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Will Chancellor George Osborne turn the pension scheme on its head when we delivers the Autumn state

Will Chancellor George Osborne turn the pension scheme on its head when we delivers the Autumn statement on November 25? - Credit: PA

The Chancellor of the Exchequer is this week preparing to deliver his autumn statement and a series of short-term wins for the Treasury are expected.

“It may upset some people,” said Keith Senior, a director at Jacobs Allen Chartered Accountants & Chartered Tax Advisors, as he discussed his predictions for the autumn statement.

“Changes to working tax credits will have an impact for some people, although it may not be that immediate. However, cuts are virtually inevitable.”

Mr Senior believes the real area of concentration will be around the taxation of personal service contracts and pension contributions.

“There is potential for a further cut in tax relief on pension contributions over what has already been announced.

“At present, people can contribute £40,000 a year to their pension schemes and get full tax relief against their earnings.

“We have been told previously that from April 2016, those earning more than £150,000 per annum will see that tax free allowance gradually cut to £10,000, and it has been suggested the Chancellor is looking to move the goal posts again.”

Mr Senior believes there is a possibility we could in future see a radical change with a complete shift in how pensions are taxed, but for now the tax relief on pension contributions might be restricted further for high earners and employer contributions, as it is those that gain the most benefit from tax relief.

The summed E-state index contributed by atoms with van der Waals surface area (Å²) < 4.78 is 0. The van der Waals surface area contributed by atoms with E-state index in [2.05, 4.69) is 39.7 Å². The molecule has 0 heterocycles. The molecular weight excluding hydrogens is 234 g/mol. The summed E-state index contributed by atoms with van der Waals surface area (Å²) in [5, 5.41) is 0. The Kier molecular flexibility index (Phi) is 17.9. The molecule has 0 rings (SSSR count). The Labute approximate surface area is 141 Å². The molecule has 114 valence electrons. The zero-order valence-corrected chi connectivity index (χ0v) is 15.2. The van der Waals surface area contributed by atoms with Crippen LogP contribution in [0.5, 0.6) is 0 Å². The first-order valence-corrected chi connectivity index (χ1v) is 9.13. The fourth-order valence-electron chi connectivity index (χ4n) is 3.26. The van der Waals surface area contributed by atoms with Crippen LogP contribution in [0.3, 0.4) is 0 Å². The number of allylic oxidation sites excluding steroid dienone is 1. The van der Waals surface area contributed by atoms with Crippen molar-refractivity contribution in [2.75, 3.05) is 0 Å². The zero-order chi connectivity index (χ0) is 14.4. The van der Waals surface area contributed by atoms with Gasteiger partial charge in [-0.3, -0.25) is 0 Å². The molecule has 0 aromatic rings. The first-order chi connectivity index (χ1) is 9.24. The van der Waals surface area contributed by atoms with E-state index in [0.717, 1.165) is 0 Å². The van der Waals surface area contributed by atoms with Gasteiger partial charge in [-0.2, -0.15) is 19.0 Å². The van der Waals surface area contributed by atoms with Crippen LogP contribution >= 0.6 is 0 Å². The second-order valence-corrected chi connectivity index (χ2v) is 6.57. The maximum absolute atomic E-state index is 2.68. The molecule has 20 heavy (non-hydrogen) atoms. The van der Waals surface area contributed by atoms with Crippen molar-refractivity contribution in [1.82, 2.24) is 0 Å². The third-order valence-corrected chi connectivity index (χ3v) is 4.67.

That would collect more tax now and be focussed on more wealthy individuals.

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“I suspect that would have a massive impact on peoples’ interest in paying into pension schemes because it would be up to 30 years before they see the tax benefits of their saving,” said Mr Senior.

He admitted this would give government coffers a short-term boost but could be detrimental in the long term.

“It seems they are trying to get money in quickly so they can do away with the deficit, and they will worry about tomorrow in a few years time.”

Mr Senior also believes the government is likely to follow up on a commitment to take action against individuals who provide their services through personal service companies, after a consultation process earlier in the year. This firmer stance will also tackle the claiming of travel and subsistence expenses by those workers who are contracted as effectively self-employed for long-term projects.

“It will mean more people will be classed as employees and will be charged tax at source. Rather than putting the onus on the individual to decide if they are a contractor who is caught by existing legislation that has so far proved less than effective, they want to put the onus on the end customer. Interestingly, such action will have to be finely crafted if it is to prevent certain other forms of tax avoidance becoming more attractive to those affected.”

For more advice on how the budget could affect you, contact Jacobs Allen, based in Bury St Edmunds and Haverhill, by calling 01284 704260, or visit their website